Make Poverty History: Tackle Corruption
A new report released today, Make Poverty History: Tackle Corruption (download PDF from the Centre for Independent Studies website), examines the correlation between foreign aid and corruption in developing countries. After analysing data from 2005 Corruption Perceptions Index, economist and emeritus Professor Wolfgang Kasper reveals,
‘A major cause for the rising tide of graft is foreign aid. Aid rarely reaches the poor and is rarely cost-effective. Despite assertions by well-paid foreign-aid lobbyists, unconditional foreign aid has failed. Thus, huge aid flows to Africa have only rewarded incompetent despots and kleptocratic elites, whereas absolute poverty has plummeted in India and China, countries which have received comparatively little foreign aid. In countries which derive over half their national budget from foreign aid transfers -- as is now the case in many African and South Pacific countries -- genuine democracy has no chance.’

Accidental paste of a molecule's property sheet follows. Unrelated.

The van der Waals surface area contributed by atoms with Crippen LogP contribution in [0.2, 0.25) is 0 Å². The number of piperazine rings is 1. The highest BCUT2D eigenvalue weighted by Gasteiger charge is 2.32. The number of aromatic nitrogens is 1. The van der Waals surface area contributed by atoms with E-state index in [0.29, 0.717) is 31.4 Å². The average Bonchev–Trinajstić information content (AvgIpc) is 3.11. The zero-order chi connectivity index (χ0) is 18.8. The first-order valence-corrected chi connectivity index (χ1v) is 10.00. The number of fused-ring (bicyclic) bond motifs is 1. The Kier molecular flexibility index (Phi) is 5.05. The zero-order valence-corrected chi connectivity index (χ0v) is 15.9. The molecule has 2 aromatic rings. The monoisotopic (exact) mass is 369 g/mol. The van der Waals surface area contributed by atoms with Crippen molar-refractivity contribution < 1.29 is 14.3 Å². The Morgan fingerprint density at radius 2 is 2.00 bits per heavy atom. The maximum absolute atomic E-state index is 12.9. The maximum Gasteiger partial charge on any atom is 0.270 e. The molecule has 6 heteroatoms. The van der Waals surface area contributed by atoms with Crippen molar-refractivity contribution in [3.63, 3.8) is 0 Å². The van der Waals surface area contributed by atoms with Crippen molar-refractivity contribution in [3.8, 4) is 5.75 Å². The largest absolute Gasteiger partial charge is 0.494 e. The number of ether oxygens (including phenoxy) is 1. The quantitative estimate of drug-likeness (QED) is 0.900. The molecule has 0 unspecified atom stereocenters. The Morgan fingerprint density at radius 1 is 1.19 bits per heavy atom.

Kasper continues, ‘My analysis shows that entrenched corruption occurs in countries with poorly protected private property rights, over-regulated markets, and a poor rule of law. In addition, two other factors contribute to the rising tide in bribe-taking: oil and gas wealth; and Western military intervention in Afghanistan, East Timor and Iraq resulting in highly corrupt regimes –– and with it many angry young men and hence political instability.’
Countries that have the least amount of corruption have high standards of probity in government, writes Kasper. Examples of these countries include Singapore, Estonia and Chile, and Australia. Some countries -- including the United States, France and Japan -- have had some corruption, but poor countries tend to be more corrupt than affluent countries. ‘Many Third-world societies are still entrapped in a bleak cycle of corruption, injustice and dire poverty,’ says Kasper.
He observes that there is hope for reducing corruption: ‘Many young people are now becoming freedom and corruption fighters, who no longer share the fatalism of their fathers in the face of corrupt officials, oppression and poverty.’
‘It is time to listen to Third-World corruption fighters, confine overseas aid to emergencies, such as Asia’s tsunami in 2004 and Pakistan’s earthquake in 2005, and tie all aid to stringent conditions of corruption control,’ Kasper concludes.
Wolfgang Kasper is a Senior Fellow at the Centre for Independent Studies in Sydney, Australia (a partner organization of International Policy Network) and an Emeritus Professor of Economics at the University of New South Wales.
PDF available for download at http://www.cis.org.au/IssueAnalysis/ia67/IA67.pdf